- Visit the Environmental Working Group’s (EWG) Skin Deep website to search for the cosmetic products that you use. Products are given a hazard score by EWG based on the ingredients’ links to cancer, allergies, and other issues. The EWG is an environmental health advocacy organisation based in the United States. You may not find all your exact products but you can also search for similar products or particular ingredients.
- Start switching the products you use regularly one at a time (or all at once if you are so inclined!) to more natural alternatives (many of which will clearly state they are paraben- and phthalate-free).
And so I started switching out my products, one by one, as they ran out, and I’ve never looked back.
One of the first things I changed was my shampoo and conditioner.
Shampoo and Conditioner from The Handmade Soap Company
The Handmade Soap Company is an Irish brand which I first noticed in Avoca (my favourite shopping destination!). I was very impressed with their hand lotion which I bought for my terribly dry skin last winter.
Now The Handmade Soap Company have a Shampoo and Conditioner and I think they’d make great options to switch to if you’re taking the leap. Even better – Trish from The Handmade Soap Company has confirmed for me that neither of these products contain parabens or phthalates – so no research needed here.
With vibrant essential oils, and naturally caring lemongrass, this shampoo gently cleanses hair, leaving it shiny and cared-for. The Handmade Soap Company have left out all parabens, SLS (sodium laureth sulfate) and synthetic colours, so it won’t strip your hair of its natural oils, and brings the naturally uplifting fragrances of lemongrass with earthy cedarwood. It’s priced at €15.95 for 300ml and you can buy it here.
Aqua (water), Cocamidopropyl Betaine±, Sodium Cocoyl Sarcosinate+, Disodium Lauryl Sulfosuccinate+, Glyceryl Laurate+, Benzyl Alcohol, Dehydroacetic Acid, Polysorbate 20, Cymbopogon Schoenanthus (Lemongrass) Oil*, Cedrus Atlantica (Cedarwood) Oil*, Amyris Balsamifera (Amyris) Bark Oil*, Citrus Nobilis (Mandarin) Peel Oil*, Pogostemon Cablin (Patchouli) Oil*, Pelargonium Graveolens (Geranium) Oil*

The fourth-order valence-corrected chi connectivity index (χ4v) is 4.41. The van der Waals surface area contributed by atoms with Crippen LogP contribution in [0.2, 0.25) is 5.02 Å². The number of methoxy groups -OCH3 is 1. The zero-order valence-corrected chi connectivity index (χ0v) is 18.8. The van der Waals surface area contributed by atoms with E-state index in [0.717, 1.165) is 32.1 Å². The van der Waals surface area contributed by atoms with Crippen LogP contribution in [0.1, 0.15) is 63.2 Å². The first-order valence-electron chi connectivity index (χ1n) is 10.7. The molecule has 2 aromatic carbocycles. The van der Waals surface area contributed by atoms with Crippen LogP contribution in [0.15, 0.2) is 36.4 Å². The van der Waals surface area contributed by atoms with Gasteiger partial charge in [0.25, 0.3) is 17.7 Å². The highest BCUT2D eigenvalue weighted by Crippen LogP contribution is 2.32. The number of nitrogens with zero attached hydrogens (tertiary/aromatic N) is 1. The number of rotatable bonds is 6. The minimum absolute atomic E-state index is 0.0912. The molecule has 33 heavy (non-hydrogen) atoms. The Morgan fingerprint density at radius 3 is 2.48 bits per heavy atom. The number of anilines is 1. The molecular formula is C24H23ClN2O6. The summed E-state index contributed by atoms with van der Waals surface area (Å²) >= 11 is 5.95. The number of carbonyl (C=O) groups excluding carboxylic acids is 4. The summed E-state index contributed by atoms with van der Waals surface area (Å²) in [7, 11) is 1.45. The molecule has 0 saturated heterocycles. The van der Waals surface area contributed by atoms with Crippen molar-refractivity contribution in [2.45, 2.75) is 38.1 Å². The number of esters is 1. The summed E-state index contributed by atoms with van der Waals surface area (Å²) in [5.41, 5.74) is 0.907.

+ from plants & vegetables ± from coconut * pure essential oil
Treat your tresses (especially new hair after chemo) with this gorgeously natural conditioner. Infused with essential oils and soothing lemongrass, it hydrates and revives all hair types. Also priced at €15.95 for 300ml, and you can buy it here.
Aqua (water), Cetearyl Alcohol±, Glycerin+, Distearoylethyl Dimonium Chloride±, Polyquaternium 7, Benzyl Alcohol, Dehydroacetic Acid, Cymbopogon Schoenanthus (Lemongrass) Oil*, Cedrus Atlantica (Cedarwood) Oil*, Amyris Balsamifera (Amyris) Bark Oil*, Citrus Nobilis (Mandarin) Peel Oil*, Pogostemon Cablin (Patchouli) Oil*, Pelargonium Graveolens (Geranium) Oil*
=+ from plants & vegetables ± from coconut * pure essential oil
The Handmade Soap Company has offered to give away a set of their Shampoo and Conditioner to one lucky Happy Magazine reader!
All you need to do to enter is leave a comment below – tell us if you have switched your products or if you are planning to.
The winner will be announced on 24 August here on Happy Magazine. Good luck!